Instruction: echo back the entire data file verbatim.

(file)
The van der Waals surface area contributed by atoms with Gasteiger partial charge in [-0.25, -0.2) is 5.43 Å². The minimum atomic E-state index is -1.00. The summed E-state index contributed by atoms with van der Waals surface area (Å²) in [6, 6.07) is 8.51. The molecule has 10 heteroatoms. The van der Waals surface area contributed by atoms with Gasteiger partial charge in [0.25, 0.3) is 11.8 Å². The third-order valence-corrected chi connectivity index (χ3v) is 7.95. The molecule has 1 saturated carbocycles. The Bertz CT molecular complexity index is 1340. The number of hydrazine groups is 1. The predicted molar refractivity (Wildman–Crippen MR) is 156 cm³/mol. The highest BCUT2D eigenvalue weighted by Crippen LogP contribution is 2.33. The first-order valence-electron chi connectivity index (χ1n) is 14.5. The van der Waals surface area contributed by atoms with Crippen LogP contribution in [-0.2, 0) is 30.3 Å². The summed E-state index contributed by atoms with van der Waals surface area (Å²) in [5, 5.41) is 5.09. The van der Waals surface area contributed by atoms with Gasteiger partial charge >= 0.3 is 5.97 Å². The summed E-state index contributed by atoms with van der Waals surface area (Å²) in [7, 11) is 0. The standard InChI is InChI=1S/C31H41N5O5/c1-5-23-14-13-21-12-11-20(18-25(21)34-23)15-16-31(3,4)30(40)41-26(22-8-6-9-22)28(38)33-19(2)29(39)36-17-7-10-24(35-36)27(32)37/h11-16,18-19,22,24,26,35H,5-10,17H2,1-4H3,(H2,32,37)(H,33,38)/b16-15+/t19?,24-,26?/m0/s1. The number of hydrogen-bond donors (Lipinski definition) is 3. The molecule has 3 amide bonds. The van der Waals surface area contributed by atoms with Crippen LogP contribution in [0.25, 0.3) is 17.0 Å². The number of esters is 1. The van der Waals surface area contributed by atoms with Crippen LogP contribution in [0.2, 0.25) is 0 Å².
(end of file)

The van der Waals surface area contributed by atoms with Gasteiger partial charge in [-0.25, -0.2) is 5.43 Å². The minimum atomic E-state index is -1.00. The summed E-state index contributed by atoms with van der Waals surface area (Å²) in [6, 6.07) is 8.51. The molecule has 10 heteroatoms. The van der Waals surface area contributed by atoms with Gasteiger partial charge in [0.25, 0.3) is 11.8 Å². The third-order valence-corrected chi connectivity index (χ3v) is 7.95. The molecule has 1 saturated carbocycles. The Bertz CT molecular complexity index is 1340. The number of hydrazine groups is 1. The predicted molar refractivity (Wildman–Crippen MR) is 156 cm³/mol. The highest BCUT2D eigenvalue weighted by Crippen LogP contribution is 2.33. The first-order valence-electron chi connectivity index (χ1n) is 14.5. The van der Waals surface area contributed by atoms with Crippen LogP contribution in [-0.2, 0) is 30.3 Å². The summed E-state index contributed by atoms with van der Waals surface area (Å²) in [5, 5.41) is 5.09. The van der Waals surface area contributed by atoms with Gasteiger partial charge >= 0.3 is 5.97 Å². The summed E-state index contributed by atoms with van der Waals surface area (Å²) in [7, 11) is 0. The standard InChI is InChI=1S/C31H41N5O5/c1-5-23-14-13-21-12-11-20(18-25(21)34-23)15-16-31(3,4)30(40)41-26(22-8-6-9-22)28(38)33-19(2)29(39)36-17-7-10-24(35-36)27(32)37/h11-16,18-19,22,24,26,35H,5-10,17H2,1-4H3,(H2,32,37)(H,33,38)/b16-15+/t19?,24-,26?/m0/s1. The number of hydrogen-bond donors (Lipinski definition) is 3. The molecule has 3 amide bonds. The van der Waals surface area contributed by atoms with Crippen LogP contribution in [0.25, 0.3) is 17.0 Å². The number of esters is 1. The van der Waals surface area contributed by atoms with Crippen LogP contribution in [0.2, 0.25) is 0 Å².